Circuit Court LC No. 16-003081-01-FC
Before: Talbot, C.J., and Murray and O'Brien, JJ.
case arises from defendant's robbery and shooting of
James Winbush on December 15, 2015, during the course of what
was supposed to be a sale of Wimbush's video game
equipment to defendant. Defendant was convicted by a jury of
assault with intent to do great bodily harm less than murder,
MCL 750.84, armed robbery, MCL 750.529, carrying a concealed
weapon, MCL 750.227, and possession of a firearm during the
commission of a felony (felony-firearm), MCL 750.227b.
Defendant does not argue that anything occurring during trial
warrants a reversal of his convictions. Nor does he challenge
his sentences. Instead, defendant argues that the use of a
one-person grand jury, see MCL 767.3 and MCL 767.4, violated
his right to counsel and his right to confront the witnesses
against him. And, because his counsel did not lodge these
objections to the proceedings, defendant argues that he
received the ineffective assistance of counsel. We affirm.
December 14, 2015, Winbush made arrangements through the
internet to sell two video game systems and some accompanying
video games to a buyer named "Darius King." The
transaction was to be completed at Winbush's house on the
morning of December 15, 2015. Winbush had never met King, and
did not otherwise know who King was. That morning, Winbush
informed his adoptive brother, Dion Strange, that a buyer was
coming to their house to purchase the video game systems and
accompanying video games. Not long after the discussion
between Winbush and Strange, the buyer arrived at the house
and called to let Winbush know. Winbush and Strange went to
the porch to complete the sale. The buyer then exited a
parked Ford Taurus and came to the porch. Winbush, however,
recognized the buyer not as King, but as defendant, because
the two had spent time together at a juvenile detention
facility. Winbush attempted to proceed with the sale.
However, not long after arriving at the porch, defendant
pulled out a gun and indicated that he was robbing Winbush.
In response, Winbush reached out to grab the gun, a struggle
ensued, and defendant subsequently shot Winbush a few times
before fleeing the scene. Strange, who was in the doorway
leading into the house during the incident, was not hit by
any bullets. Before being taken to the hospital, Winbush
indicated to his aunt that he was shot by someone named
at the hospital, Strange asked Winbush who shot him. Winbush
responded "TSN Monya." Strange recognized the name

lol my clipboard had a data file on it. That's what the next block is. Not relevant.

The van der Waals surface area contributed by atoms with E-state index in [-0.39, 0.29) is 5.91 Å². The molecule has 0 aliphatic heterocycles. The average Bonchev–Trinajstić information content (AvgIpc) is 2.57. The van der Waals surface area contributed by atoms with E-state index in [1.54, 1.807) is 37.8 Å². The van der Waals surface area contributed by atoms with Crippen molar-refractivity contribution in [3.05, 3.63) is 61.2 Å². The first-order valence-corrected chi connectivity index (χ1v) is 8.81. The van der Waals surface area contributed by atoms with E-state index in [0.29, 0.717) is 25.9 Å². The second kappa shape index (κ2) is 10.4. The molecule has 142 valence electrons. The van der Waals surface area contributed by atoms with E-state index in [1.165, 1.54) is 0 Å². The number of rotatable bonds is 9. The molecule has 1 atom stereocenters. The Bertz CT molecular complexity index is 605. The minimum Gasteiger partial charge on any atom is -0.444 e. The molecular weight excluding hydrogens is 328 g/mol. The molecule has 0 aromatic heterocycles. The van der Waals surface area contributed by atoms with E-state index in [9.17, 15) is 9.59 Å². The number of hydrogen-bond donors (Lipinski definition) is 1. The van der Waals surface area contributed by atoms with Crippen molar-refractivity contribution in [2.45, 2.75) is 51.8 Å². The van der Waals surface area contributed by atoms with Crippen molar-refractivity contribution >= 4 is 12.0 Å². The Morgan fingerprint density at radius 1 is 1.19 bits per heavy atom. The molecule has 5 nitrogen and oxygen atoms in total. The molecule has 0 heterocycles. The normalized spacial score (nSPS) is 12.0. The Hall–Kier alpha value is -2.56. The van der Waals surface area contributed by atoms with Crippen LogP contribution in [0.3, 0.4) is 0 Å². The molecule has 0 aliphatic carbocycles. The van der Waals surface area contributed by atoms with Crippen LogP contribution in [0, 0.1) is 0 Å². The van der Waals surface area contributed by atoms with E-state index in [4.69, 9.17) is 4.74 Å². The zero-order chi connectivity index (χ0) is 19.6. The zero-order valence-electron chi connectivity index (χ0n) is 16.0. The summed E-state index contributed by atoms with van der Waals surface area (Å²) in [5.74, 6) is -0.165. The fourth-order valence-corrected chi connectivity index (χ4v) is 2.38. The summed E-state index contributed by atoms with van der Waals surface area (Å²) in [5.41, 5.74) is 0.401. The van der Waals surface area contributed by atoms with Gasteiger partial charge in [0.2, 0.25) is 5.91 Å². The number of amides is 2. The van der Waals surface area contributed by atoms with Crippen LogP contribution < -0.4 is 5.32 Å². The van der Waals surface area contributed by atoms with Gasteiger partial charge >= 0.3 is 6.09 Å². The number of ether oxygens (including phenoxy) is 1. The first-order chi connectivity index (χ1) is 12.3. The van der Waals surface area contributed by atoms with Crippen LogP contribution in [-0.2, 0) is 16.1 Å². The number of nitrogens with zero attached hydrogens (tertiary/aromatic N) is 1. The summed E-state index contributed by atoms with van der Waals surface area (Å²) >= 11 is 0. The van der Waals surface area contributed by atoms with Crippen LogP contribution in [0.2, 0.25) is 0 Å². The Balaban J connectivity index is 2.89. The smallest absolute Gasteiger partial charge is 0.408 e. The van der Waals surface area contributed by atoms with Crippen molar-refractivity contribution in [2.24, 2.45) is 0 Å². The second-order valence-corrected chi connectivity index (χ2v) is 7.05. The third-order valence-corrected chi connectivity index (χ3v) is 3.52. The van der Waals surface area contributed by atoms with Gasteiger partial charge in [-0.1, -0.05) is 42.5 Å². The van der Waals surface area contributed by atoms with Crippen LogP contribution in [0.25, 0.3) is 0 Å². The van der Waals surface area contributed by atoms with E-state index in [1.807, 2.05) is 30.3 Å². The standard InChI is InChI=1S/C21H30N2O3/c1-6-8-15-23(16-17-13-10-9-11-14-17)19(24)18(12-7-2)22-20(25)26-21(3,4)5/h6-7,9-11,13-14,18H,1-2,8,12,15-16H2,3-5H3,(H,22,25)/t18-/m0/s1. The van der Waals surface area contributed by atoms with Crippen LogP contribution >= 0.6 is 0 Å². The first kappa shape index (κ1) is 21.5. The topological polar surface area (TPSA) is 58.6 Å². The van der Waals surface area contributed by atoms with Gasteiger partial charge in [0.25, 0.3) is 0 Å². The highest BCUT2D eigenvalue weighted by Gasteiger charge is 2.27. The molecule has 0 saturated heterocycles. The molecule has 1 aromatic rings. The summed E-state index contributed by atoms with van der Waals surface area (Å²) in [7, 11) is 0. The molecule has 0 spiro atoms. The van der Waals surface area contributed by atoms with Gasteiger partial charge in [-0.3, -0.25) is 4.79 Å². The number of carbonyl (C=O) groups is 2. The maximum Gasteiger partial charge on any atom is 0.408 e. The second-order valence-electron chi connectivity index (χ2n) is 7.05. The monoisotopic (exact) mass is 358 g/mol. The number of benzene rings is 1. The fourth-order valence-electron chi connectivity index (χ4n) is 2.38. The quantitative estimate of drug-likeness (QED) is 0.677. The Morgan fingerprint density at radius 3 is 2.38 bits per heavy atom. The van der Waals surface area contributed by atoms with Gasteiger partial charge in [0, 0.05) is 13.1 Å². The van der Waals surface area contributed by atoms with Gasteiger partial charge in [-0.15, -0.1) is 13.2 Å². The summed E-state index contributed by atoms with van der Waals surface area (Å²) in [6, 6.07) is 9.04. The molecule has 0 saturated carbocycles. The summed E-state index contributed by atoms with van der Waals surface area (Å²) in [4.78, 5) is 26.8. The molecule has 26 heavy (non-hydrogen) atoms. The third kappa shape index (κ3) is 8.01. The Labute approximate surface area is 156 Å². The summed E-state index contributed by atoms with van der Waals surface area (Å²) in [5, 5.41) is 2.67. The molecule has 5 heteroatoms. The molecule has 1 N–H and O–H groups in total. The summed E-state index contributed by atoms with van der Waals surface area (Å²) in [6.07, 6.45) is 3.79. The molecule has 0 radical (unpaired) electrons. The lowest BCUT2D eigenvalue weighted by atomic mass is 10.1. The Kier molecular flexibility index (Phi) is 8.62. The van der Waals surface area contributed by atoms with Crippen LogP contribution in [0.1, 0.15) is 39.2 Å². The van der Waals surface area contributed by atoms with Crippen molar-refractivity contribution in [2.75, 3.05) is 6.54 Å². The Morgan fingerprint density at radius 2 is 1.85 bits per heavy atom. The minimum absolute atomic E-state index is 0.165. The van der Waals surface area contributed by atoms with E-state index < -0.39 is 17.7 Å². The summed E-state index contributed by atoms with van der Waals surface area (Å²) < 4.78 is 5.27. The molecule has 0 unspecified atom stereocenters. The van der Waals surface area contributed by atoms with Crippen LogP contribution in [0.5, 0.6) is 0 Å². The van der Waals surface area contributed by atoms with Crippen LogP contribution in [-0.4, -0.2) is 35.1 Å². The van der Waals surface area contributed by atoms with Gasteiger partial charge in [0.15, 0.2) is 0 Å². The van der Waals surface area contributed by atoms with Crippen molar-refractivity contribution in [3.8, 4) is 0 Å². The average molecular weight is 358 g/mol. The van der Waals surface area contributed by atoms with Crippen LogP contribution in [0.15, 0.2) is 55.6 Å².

because, at some point in the past, Strange had seen
defendant rapping in a music video. Once Strange heard
Winbush's response, he searched for defendant on
Facebook, an internet website, and was able to find a
corresponding Facebook account entitled "TSN Big Homie
Monya, " that featured photographs of defendant. Strange
then showed Winbush two photographs from the account, and
Winbush recognized the photographed individual as the
shooter. Strange later showed the photographs to a detective.
In turn, the detective spoke to Winbush, obtained a
statement, and showed Winbush a photographic lineup. Winbush
selected defendant from the photographic lineup. The lineup
was eventually introduced at trial.
was indicted by a one-person grand jury where Winbush and
Strange were the only witnesses that testified. At trial,
both Winbush and Strange made in-court identifications of
defendant as the shooter. Defendant was subsequently
convicted by the jury.
STANDARD OF REVIEW
question whether [defendant's trial attorney] performed
ineffectively is a mixed question of law and fact[.]"
People v Trakhtenberg, 493 Mich. 38, 47; 826 N.W.2d
136 (2012). To the extent that defendant's arguments rely
on constitutional provisions, this Court reviews
constitutional issues de novo. People v Fonville,
291 Mich.App. 363, 376; 804 N.W.2d 878 (2011). Likewise, to
the extent defendant's arguments involve the
interpretation and application of a statute, this Court's
review is also de novo. People v Waclawski, 286
Mich.App. 634, 645; 780 N.W.2d 321 (2009).
challenges must be raised in the trial court, otherwise those
challenges are "not properly preserved for appellate
review." People v Hogan, 225 Mich.App. 431,
438; 571 N.W.2d 737 (1997). Because defendant failed to
challenge the use of the one-person grand jury procedure in
the trial court, defendant's arguments are unpreserved
and are reviewed for plain error affecting substantial
rights. People v Carines, 460 Mich. 750, 763-764;
597 N.W.2d 130 (1999). To satisfy the plain error test,
defendant must show that an obvious or clear error occurred
and that the error affected the outcome of the trial court
proceedings. Id. However, reversal is only warranted
when the plain error results in the conviction of an
"actually innocent defendant" or when an error
"seriously affect[s] the fairness, integrity or public
reputation of judicial proceedings independent of the
defendant's innocence." Id. at 763
(quotation marks and citation omitted).
contends that his trial attorney was ineffective for failing
to object to the use of the statutory one-person grand jury
procedure because its use to indict defendant was
unconstitutional given that it unduly impinged upon
defendant's constitutional right to counsel and to
confront the witnesses against him.
first part of the one-person grand jury procedure is set
forth in MCL ...